Sleep Quality Among Patients With Venous Ulcers: A Cross-sectional Study in a Health Care Setting in São Paulo, Brazil
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The sociodemographic data show that 51 (51%) were men, 59 (59%) were 60 years and older, 78 (78%) were white, and 45 (45%) were married (Table 2). It was also observed that 29 (29%) patients had diabetes mellitus, and 61 (61%) had high blood pressure (Table 3).
Sleep patterns. Fifty-three (53%) patients went to sleep between 9:00 pm and 11:00 pm, 63 (63%) took between 31 and 60 minutes to fall asleep, 53 (53%) woke up between 4:00 am and 5:00 am, and 41 (41%) slept 4 to 5 hours per night. There were significant differences (P < 0.001) in the distribution of responses across categories in all open-ended questions (Table 4). The results also revealed that 34 (34%) patients took more than 30 minutes to fall asleep, 92 (92%) woke up in the middle of the night or early in the morning, 90 (90%) woke up to use the bathroom, 88 (88%) had bad dreams or nightmares, 12 (12%) took medication to sleep, and 87 (87%) had trouble staying awake while driving (Table 5). There were significant differences (P < 0.001) in the distribution of responses across different response categories in all semi-open questions (Table 5). Forty (40%) patients considered sleep a necessity, 60 (60%) took intentional daytime naps, and 40 (40%) reported a need for daytime naps (Table 6).
Chronic ulcers are painful, difficult to heal, and may present odor and exudate. The presence of ulcers may reduce the mobility and autonomy of patients, interfere with their professional life, and result in social isolation and low self-esteem. All of these factors combined may contribute to poor sleep quality and reduced quality of life.8 Therefore, it is important to assess sleep quality in patients with venous ulcers. Some studies have reported on the negative impact of chronic diseases on sleep quality,19–22 reduced sleep duration, prolonged time to fall asleep,16,23 and a strong association between chronic diseases and sleep disorders.24 Disturbed subjective sleep quality was reported by van Dijk et al17 in adult patients with longstanding type 1 diabetes mellitus, and by Luyster et al16 in patients with rheumatoid arthritis.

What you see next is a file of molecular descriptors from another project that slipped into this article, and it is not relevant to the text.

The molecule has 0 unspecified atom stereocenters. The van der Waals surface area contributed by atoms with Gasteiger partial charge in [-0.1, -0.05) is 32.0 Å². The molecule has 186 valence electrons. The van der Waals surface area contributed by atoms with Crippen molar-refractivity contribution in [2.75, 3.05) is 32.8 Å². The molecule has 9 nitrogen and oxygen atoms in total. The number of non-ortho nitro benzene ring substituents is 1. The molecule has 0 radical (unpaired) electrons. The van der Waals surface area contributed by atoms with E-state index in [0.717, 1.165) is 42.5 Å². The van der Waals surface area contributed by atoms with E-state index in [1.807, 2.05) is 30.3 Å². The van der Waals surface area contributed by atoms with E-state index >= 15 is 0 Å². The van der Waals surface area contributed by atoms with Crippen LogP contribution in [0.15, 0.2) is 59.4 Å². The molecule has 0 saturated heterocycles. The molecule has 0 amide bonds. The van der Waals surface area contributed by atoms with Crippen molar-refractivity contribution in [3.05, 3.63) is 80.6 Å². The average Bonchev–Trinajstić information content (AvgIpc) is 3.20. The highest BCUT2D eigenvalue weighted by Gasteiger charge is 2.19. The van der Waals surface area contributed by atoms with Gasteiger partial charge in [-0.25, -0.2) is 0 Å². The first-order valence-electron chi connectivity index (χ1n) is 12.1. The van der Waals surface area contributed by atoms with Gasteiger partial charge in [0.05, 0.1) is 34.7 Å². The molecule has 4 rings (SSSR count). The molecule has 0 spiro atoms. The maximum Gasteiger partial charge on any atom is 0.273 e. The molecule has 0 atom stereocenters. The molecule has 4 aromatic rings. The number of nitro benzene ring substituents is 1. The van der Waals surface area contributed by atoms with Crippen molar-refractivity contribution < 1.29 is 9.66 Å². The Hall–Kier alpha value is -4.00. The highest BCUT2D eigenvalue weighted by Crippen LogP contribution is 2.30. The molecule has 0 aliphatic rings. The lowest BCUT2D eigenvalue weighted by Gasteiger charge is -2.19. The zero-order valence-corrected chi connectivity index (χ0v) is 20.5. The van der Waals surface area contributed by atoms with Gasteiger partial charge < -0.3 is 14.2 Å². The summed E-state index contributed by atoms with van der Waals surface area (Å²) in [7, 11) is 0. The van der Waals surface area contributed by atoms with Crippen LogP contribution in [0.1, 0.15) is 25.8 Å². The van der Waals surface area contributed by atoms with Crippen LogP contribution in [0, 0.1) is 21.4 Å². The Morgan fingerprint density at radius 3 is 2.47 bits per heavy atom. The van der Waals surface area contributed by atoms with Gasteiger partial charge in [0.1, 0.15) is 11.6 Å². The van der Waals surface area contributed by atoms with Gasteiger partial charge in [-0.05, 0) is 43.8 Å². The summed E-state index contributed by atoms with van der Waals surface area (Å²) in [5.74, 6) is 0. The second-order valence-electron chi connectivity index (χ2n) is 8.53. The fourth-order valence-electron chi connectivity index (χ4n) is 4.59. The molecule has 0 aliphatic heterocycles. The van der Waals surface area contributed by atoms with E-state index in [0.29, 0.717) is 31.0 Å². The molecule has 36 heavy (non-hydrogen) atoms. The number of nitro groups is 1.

The present study showed that most patients with venous ulcers (64%) experienced poor sleep quality; however, the venous ulcer—with associated pain, odor, fear of complications or amputation, and financial concerns—may not be the sole cause. Other factors that cause poor sleep in this population include age-related illnesses, nocturia, issues related to marital status, a morning-type orientation, irregularity in bed times and rise times, functional disability, and cognitive impairment.